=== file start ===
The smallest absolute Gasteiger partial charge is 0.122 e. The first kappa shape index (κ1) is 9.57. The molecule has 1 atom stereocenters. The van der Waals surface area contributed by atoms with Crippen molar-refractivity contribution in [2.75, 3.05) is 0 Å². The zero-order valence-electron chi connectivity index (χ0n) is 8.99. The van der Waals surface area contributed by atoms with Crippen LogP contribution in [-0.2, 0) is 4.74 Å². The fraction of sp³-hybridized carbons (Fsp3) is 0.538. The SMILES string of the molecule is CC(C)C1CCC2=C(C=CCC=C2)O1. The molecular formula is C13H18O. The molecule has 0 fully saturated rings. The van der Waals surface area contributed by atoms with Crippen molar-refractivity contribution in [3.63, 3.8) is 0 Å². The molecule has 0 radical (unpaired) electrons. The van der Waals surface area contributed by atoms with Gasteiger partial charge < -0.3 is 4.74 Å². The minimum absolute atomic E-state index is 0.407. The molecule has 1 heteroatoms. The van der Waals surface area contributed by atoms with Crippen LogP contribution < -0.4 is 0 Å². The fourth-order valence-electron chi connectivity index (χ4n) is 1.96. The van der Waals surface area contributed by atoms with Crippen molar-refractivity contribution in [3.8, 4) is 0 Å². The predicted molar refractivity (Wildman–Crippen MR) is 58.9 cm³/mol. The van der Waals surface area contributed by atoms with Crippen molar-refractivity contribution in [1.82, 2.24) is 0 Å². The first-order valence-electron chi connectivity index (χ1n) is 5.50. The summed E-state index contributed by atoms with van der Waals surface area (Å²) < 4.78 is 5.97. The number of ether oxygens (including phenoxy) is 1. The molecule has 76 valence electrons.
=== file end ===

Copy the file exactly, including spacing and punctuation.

The smallest absolute Gasteiger partial charge is 0.122 e. The first kappa shape index (κ1) is 9.57. The molecule has 1 atom stereocenters. The van der Waals surface area contributed by atoms with Crippen molar-refractivity contribution in [2.75, 3.05) is 0 Å². The zero-order valence-electron chi connectivity index (χ0n) is 8.99. The van der Waals surface area contributed by atoms with Crippen LogP contribution in [-0.2, 0) is 4.74 Å². The fraction of sp³-hybridized carbons (Fsp3) is 0.538. The SMILES string of the molecule is CC(C)C1CCC2=C(C=CCC=C2)O1. The molecular formula is C13H18O. The molecule has 0 fully saturated rings. The van der Waals surface area contributed by atoms with Crippen molar-refractivity contribution in [3.63, 3.8) is 0 Å². The molecule has 0 radical (unpaired) electrons. The van der Waals surface area contributed by atoms with Gasteiger partial charge < -0.3 is 4.74 Å². The minimum absolute atomic E-state index is 0.407. The molecule has 1 heteroatoms. The van der Waals surface area contributed by atoms with Crippen LogP contribution < -0.4 is 0 Å². The fourth-order valence-electron chi connectivity index (χ4n) is 1.96. The van der Waals surface area contributed by atoms with Crippen molar-refractivity contribution in [3.8, 4) is 0 Å². The predicted molar refractivity (Wildman–Crippen MR) is 58.9 cm³/mol. The van der Waals surface area contributed by atoms with Crippen molar-refractivity contribution in [1.82, 2.24) is 0 Å². The first-order valence-electron chi connectivity index (χ1n) is 5.50. The summed E-state index contributed by atoms with van der Waals surface area (Å²) < 4.78 is 5.97. The number of ether oxygens (including phenoxy) is 1. The molecule has 76 valence electrons.